Organic Pet Food

Organic Pet Food

With new organic pet products hitting the shelves daily, we are left with a lot of questions. Today, we’re going to answer some of them for you.

With new organic pet products hitting the shelves daily, we are left with a lot of questions. Today, we’re going to answer some of them for you.

Defining “Organic”

First things first, we’re answering one of the most common questions about organic foods: “What does ‘organic’ actually mean?” The U.S. Department of Agriculture (USDA) National Organic Program (NOP) defines it as follows:

Organic food is produced by farmers who emphasize the use of renewable resources and the conservation of soil and water to enhance environmental quality for future generations. Organic meat, poultry, eggs, and dairy products come from animals that are given no antibiotics or growth hormones. Organic food is produced without using most conventional pesticides; fertilizers made with synthetic ingredients or sewage sludge; bioengineering; or ionizing radiation. Before a product can be labeled "organic," a Government-approved certifier inspects the farm where the food is grown to make sure the farmer is following all the rules necessary to meet USDA organic standards. Companies that handle or process organic food before it gets to your local supermarket or restaurant must be certified, too.

Simply put: organic foods do not use pesticides, synthetic ingredients, Genetically Modified Organism (GMO) products, or radiation. Animals must be free of hormones and antibiotics, have access to the outside, and be fed organic feed that’s free of animal byproducts.

How Are Organic Foods Labeled?

There are different levels of labeling for organic foods. For human foods we have:

  • “100% Organic”: This means that all the products and ingredients that went into the food are organic. These products will have a USDA organic seal.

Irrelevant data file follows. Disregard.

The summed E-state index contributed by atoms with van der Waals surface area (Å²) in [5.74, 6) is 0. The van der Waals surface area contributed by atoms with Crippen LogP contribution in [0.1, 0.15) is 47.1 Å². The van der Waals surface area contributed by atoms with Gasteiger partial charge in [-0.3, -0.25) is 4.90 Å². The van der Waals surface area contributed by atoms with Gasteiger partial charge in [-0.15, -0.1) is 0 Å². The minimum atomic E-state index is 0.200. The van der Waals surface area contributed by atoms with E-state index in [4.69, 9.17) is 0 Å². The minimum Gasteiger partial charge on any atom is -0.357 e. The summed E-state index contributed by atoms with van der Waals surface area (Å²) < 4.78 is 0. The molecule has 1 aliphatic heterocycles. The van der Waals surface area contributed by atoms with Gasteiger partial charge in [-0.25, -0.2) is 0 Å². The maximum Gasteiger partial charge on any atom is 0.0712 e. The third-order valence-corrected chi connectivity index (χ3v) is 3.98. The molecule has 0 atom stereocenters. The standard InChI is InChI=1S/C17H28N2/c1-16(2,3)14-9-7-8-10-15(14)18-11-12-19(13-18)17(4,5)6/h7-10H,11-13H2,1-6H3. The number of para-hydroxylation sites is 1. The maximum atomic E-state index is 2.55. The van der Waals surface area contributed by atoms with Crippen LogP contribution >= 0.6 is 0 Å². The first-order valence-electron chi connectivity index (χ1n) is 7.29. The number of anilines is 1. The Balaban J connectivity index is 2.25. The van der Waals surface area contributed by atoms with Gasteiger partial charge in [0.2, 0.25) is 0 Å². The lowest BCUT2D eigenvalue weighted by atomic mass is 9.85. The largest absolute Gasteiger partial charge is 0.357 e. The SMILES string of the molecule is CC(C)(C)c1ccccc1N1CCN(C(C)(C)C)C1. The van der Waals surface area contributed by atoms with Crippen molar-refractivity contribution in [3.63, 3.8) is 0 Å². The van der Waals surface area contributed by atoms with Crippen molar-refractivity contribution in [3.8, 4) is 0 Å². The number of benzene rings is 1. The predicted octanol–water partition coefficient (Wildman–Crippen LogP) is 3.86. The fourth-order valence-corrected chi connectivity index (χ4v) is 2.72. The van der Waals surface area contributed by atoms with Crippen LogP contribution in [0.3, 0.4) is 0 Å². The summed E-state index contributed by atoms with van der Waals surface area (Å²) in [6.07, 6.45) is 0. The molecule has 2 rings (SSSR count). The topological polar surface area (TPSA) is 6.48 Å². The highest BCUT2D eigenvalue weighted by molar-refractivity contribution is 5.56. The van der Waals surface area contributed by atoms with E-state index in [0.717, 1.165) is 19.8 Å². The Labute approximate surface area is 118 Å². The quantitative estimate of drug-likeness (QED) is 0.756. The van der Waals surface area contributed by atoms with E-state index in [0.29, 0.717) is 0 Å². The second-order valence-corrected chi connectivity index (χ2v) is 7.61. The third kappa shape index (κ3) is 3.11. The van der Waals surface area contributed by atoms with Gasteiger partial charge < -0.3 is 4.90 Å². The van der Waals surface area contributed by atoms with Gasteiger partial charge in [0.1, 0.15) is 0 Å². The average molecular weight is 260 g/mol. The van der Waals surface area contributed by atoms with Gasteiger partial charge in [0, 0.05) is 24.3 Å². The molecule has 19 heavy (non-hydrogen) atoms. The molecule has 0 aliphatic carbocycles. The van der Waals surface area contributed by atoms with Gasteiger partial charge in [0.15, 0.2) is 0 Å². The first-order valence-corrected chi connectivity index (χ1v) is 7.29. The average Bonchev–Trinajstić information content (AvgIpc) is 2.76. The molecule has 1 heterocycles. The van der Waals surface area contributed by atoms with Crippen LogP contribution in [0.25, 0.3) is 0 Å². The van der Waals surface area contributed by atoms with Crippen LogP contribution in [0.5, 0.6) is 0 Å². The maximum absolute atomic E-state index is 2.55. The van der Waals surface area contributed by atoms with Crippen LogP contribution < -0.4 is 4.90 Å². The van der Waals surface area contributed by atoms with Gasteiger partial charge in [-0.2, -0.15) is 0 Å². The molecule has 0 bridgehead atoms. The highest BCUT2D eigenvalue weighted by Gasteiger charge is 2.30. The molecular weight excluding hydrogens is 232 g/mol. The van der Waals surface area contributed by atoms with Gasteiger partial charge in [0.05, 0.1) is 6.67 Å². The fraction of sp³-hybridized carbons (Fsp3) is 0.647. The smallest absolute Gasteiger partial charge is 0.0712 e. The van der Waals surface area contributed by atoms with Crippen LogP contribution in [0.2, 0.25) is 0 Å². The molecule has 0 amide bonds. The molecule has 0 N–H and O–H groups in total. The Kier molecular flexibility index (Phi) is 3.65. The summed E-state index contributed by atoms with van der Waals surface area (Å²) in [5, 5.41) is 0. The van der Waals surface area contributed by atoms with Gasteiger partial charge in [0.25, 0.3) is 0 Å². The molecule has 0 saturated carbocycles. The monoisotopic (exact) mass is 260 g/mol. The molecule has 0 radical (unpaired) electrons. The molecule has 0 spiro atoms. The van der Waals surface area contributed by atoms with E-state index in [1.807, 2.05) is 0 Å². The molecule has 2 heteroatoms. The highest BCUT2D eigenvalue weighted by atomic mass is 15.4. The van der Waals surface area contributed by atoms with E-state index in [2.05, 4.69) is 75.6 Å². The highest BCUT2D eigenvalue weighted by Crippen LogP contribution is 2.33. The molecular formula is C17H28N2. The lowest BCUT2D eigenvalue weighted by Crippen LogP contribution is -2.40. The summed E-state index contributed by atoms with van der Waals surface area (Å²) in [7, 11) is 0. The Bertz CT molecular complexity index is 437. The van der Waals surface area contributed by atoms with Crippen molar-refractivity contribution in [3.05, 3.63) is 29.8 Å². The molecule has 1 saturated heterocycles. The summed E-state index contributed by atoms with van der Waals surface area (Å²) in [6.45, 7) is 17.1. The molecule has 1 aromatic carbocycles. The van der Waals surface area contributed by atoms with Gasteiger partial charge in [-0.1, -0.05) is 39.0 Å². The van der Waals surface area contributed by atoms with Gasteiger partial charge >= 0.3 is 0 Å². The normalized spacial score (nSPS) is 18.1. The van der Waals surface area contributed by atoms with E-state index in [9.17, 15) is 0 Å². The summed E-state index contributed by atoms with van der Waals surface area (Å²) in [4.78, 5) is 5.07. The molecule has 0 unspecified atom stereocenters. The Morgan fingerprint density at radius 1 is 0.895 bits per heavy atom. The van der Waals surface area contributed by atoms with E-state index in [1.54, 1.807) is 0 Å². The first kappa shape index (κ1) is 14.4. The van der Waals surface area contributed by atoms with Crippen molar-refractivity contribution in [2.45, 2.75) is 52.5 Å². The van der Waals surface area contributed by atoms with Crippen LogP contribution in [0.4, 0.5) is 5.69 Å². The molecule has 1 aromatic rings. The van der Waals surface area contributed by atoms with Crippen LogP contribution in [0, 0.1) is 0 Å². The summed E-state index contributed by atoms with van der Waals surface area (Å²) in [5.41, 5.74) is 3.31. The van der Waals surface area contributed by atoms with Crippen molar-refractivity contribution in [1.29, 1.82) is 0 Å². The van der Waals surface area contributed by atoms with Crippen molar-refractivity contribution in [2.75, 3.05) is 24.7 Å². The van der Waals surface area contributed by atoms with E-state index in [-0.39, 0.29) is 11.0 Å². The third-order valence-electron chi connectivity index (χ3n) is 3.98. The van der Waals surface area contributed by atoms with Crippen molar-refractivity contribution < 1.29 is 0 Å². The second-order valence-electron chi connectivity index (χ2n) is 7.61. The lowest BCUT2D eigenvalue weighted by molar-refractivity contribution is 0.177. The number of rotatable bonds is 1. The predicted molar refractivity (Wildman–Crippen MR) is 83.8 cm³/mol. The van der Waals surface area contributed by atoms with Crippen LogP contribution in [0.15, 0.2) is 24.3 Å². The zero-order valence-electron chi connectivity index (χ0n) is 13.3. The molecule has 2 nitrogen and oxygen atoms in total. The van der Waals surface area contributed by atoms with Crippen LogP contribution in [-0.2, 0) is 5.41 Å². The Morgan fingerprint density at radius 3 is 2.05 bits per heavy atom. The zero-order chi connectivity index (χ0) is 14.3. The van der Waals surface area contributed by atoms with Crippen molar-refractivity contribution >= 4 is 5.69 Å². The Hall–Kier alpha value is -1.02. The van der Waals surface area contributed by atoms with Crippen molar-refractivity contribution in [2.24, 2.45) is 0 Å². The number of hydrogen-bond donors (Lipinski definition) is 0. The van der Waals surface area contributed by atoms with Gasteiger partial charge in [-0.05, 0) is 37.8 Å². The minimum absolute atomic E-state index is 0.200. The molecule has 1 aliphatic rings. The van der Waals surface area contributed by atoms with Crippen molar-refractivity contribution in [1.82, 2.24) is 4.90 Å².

• “Organic”: This means that at least 95% of the products and ingredients that went into making the product are organic. These products will also have a USDA organic seal.
  • “Made with Organic Ingredients”: This indicates that at least 70% of the products and ingredients used are organic. These products will not have a USDA organic seal.
  • “Contains Organic Ingredients”: These products were made of less than 70% organic products and ingredients. These products will not have a USDA organic seal.

For pets, labeling of organic foods isn’t as straight forward. According to the Food and Drug Administration (FDA) “there are no official rules governing the labeling of organic foods for pets at this time.” On the other hand, the Association of American Feed Control Officials (AAFCO) states that food and treats labeled “organic” must comply with the USDA’s NOP regulations. All pet foods that display the USDA seal for organic foods must be at least 95% organic.

You may also find special organic labels from Oregon Tilth and The Organic Crop Improvement Association. These organizations work alongside the USDA to label and uphold standards of organic farming. Since they are required to follow the USDA standards of labeling, you can trust products with these labels.

Are Organic Products More Expensive?

Expensive is a relative term when it comes to health. Yes, organic products will be more expensive up-front. However, since you will be feeding less of it (because the food lacks fillers and is therefore more nutrient dense) you also won’t be buying the same amount of it. You will also be spending less in vet bills because you will be feeding a nutritious diet that supports good immunity.

Is It Necessary to Buy Organic Pet Food?

While it is not necessary to buy organic pet food, it is important to understand manufacturing procedures and quality. We recommend buying foods that are manufactured to meet the European Union standard, since they uphold a stricter standard than that of AAFCO. The European Union has strict guidelines that must be followed regarding GMO labeling and the use of the word “natural” whereas AAFCO does not.